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# taylor

Computes the first and second derivatives of a function using the Taylor formula.
Controller: CodeCogs

C++

## Overview

This module computes the first or second numerical derivatives of a function at a particular point using the Taylor formula. The advantage is that the interval used in computing the numerical derivative need not be symmetrical around the given point.

## References:

Mihai Postolache - "Metode Numerice", Editura Sirius

### Authors

Lucian Bentea (September 2006)

## Taylor1

 doubletaylor1( double (*f)(double)[function pointer] double x double h double gamma = 1.0 )[inline]
Consider a function  that is three times differentiable on its domain, and three abscissas  such that

where  are real positive constants. Then the approximate value of the first derivative  at the abscissa  is given by:



or



In the case  we have an error bound of:

while in the case when  the error is given by:

where  and . The error estimate for  comes from the Taylor formula applied to the given function  at point .

On account of the above relations you may notice that the error approaches zero as  approaches zero for , and as  approaches zero for .

### Example 1

Below we give an example of how to compute the first numerical derivative of  at point , considering  (equally spaced abscissas). The absolute error from the actual value of the derivative at that point is also displayed.
#include <codecogs/maths/calculus/diff/taylor.h>
#include <stdio.h>
#include <math.h>

// precision constant
#define H 0.001

// function to differentiate
double f(double x)
{
return cos(x);
}

// the derivative of the function, to estimate errors
double df(double x)
{
return -sin(x);
}

int main()
{
// display precision
printf("         h = %.3lf\n\n", H);

// compute the numerical derivative
double fh = Maths::Calculus::Diff::taylor1(f, 1, H);

// display the result and error estimate
printf("      f(x) = cos(x)\n");
printf("     f(1) = %.15lf\n", fh);
printf("real value = %.15lf\n", df(1));
printf("     error = %.15lf\n\n", fabs(fh - df(1)));

return 0;
}
Output
h = 0.001

f(x) = cos(x)
f(1) = -0.841470844562695
real value = -0.841470984807897
error = 0.000000140245202

### Parameters

 f the function to differentiate x the abscissa at which you want to compute the first derivative h the value of the precision constant h gamma Default value = 1.0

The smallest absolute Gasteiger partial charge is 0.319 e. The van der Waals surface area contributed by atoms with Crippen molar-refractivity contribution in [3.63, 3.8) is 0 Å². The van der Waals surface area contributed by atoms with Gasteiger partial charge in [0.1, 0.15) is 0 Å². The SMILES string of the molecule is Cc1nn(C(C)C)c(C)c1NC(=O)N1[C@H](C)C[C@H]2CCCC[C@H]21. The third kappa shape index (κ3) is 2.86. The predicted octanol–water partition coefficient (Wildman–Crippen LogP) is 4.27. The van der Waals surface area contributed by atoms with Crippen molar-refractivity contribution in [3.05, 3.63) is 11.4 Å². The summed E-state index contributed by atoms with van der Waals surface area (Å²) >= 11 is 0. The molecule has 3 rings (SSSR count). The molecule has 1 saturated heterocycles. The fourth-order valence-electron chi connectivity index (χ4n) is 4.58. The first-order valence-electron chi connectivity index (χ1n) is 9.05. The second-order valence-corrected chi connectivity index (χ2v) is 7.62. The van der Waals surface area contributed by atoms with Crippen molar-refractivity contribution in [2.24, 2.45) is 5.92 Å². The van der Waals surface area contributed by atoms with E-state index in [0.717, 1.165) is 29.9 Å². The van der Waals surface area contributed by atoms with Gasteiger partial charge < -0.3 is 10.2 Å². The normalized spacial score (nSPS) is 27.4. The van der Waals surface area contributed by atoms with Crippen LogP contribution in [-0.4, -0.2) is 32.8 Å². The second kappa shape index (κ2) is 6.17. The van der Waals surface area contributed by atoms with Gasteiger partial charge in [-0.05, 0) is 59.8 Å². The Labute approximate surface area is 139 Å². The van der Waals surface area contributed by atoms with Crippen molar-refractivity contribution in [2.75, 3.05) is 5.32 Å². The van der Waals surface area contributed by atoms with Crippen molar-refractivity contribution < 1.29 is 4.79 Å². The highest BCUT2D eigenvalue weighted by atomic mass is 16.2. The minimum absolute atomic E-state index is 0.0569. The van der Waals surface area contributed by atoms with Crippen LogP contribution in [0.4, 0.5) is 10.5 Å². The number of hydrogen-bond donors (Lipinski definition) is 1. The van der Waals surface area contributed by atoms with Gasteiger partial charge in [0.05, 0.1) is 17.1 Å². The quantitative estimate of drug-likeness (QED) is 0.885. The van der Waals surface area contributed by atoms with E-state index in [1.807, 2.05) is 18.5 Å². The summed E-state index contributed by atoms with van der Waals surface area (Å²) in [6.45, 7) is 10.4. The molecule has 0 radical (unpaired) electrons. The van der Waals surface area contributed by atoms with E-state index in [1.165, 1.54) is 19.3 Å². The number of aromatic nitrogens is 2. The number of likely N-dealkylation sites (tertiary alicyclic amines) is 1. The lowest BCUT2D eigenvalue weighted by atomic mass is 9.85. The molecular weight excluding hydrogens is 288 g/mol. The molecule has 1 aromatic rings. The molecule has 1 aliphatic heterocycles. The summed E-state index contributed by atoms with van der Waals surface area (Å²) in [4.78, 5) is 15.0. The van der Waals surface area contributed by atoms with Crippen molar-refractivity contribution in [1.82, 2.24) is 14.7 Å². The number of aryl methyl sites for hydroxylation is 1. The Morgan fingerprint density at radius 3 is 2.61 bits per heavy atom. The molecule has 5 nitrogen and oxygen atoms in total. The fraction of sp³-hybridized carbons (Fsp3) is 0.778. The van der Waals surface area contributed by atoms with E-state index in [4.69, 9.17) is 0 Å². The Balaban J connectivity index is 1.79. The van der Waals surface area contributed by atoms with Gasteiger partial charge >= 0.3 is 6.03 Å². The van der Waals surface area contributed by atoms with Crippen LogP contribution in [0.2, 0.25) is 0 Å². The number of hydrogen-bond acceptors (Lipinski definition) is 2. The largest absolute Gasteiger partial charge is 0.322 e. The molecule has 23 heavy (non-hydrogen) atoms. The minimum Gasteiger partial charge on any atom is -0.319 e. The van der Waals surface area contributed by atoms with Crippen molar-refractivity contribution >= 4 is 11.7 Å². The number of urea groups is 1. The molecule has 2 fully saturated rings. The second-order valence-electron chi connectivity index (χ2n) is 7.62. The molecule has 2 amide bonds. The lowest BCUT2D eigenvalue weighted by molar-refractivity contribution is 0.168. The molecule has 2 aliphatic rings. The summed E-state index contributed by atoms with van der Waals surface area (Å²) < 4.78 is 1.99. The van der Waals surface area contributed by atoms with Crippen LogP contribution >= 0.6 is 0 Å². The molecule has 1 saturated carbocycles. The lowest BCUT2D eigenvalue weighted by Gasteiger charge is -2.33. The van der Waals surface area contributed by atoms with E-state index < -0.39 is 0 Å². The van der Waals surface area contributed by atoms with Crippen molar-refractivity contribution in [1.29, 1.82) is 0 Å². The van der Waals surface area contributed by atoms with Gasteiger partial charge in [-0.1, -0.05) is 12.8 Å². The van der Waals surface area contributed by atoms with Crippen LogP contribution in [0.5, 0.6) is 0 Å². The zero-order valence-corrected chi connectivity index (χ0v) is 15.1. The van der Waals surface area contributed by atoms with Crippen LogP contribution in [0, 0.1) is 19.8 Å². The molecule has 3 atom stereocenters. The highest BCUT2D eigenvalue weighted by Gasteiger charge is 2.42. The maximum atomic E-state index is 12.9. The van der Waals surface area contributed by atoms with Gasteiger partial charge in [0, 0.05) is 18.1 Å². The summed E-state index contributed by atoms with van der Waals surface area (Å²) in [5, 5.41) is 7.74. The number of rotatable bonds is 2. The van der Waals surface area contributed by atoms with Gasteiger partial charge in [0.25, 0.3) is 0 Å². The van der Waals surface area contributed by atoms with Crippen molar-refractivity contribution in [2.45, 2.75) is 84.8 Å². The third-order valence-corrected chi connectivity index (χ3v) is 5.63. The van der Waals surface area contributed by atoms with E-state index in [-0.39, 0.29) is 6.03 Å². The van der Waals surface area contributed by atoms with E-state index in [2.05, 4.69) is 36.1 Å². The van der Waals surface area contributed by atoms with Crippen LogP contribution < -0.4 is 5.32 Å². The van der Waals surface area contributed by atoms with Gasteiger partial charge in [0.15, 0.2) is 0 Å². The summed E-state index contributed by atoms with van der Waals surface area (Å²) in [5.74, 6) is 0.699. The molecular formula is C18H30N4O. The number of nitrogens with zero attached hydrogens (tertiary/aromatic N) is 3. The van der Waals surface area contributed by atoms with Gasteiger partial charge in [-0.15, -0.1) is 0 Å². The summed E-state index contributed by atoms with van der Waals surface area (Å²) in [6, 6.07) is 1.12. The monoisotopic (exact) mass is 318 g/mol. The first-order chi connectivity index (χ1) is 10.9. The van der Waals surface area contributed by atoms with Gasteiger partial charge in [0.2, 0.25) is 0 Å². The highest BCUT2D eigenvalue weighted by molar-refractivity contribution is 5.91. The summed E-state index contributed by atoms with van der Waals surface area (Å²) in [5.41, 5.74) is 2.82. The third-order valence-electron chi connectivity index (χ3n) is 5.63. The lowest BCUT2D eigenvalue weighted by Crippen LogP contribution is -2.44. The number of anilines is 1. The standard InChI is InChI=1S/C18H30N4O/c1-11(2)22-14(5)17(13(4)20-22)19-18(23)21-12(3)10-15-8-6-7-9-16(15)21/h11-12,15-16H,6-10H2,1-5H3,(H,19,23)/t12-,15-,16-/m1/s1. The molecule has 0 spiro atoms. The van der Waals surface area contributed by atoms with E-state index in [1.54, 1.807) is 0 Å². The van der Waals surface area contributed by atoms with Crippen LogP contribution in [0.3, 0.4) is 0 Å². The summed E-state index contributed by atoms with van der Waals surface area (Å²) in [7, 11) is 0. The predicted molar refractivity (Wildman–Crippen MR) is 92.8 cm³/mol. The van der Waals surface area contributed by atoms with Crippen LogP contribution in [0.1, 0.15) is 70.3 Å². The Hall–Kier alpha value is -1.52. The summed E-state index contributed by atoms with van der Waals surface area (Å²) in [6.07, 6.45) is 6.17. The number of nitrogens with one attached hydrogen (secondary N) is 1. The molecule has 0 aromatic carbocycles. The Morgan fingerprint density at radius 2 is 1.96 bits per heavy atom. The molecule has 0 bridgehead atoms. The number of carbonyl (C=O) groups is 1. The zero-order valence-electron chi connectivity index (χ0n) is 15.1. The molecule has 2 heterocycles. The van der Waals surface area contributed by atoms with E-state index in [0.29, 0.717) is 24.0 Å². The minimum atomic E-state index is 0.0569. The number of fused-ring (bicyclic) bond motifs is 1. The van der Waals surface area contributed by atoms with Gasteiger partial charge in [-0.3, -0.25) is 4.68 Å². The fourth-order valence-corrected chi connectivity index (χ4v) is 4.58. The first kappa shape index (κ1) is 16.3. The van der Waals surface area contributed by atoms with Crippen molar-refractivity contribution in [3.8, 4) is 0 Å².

### Returns

The first numerical derivative of the given function at the x abscissa.
##### Source Code

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## Taylor2

 doubletaylor2( double (*f)(double)[function pointer] double x double h double gamma = 1.0 )[inline]
Consider a function  that is four times differentiable on its domain, and three abscissas  such that

where  are real positive constants. Then the approximate value of the second derivative  at the abscissa  is given by:



or



In the case  we have an error bound of:

while in the case when  the error is given by:

where  and . The error estimate for  comes from the Taylor formula applied to the given function  at point .

On account of the above relations you may notice that the error approaches zero as  approaches zero for , and as  approaches zero for .

### Example 2

Below we give an example of how to compute the second numerical derivative of  at , considering  (equally spaced abscissas). The absolute error from the actual value of the derivative at that point is also displayed.
#include <codecogs/maths/calculus/diff/taylor.h>
#include <stdio.h>
#include <math.h>

// precision constant
#define H 0.0001

// function to differentiate
double f(double x)
{
return cos(x);
}

// the second derivative of the function, to estimate errors
double d2f(double x)
{
return -cos(x);
}

int main()
{
// display precision
printf("         h = %.4lf\n\n", H);

// compute the numerical derivative
double fh = Maths::Calculus::Diff::taylor2(f, 1, H);

// display the result and error estimate
printf("      f(x) = cos(x)\n");
printf("    f(1) = %.15lf\n", fh);
printf("real value = %.15lf\n", d2f(1));
printf("     error = %.15lf\n\n", fabs(fh - d2f(1)));

return 0;
}
Output
h = 0.0001

f(x) = cos(x)
f(1) = -0.540302319866019
real value = -0.540302305868140
error = 0.000000013997879

### Parameters

 f the function to differentiate x the abscissa at which you want to compute the second derivative h the value of the precision constant h gamma Default value = 1.0

### Returns

The second numerical derivative of the given function at the x abscissa.
##### Source Code

Source code is available when you buy a Commercial licence.

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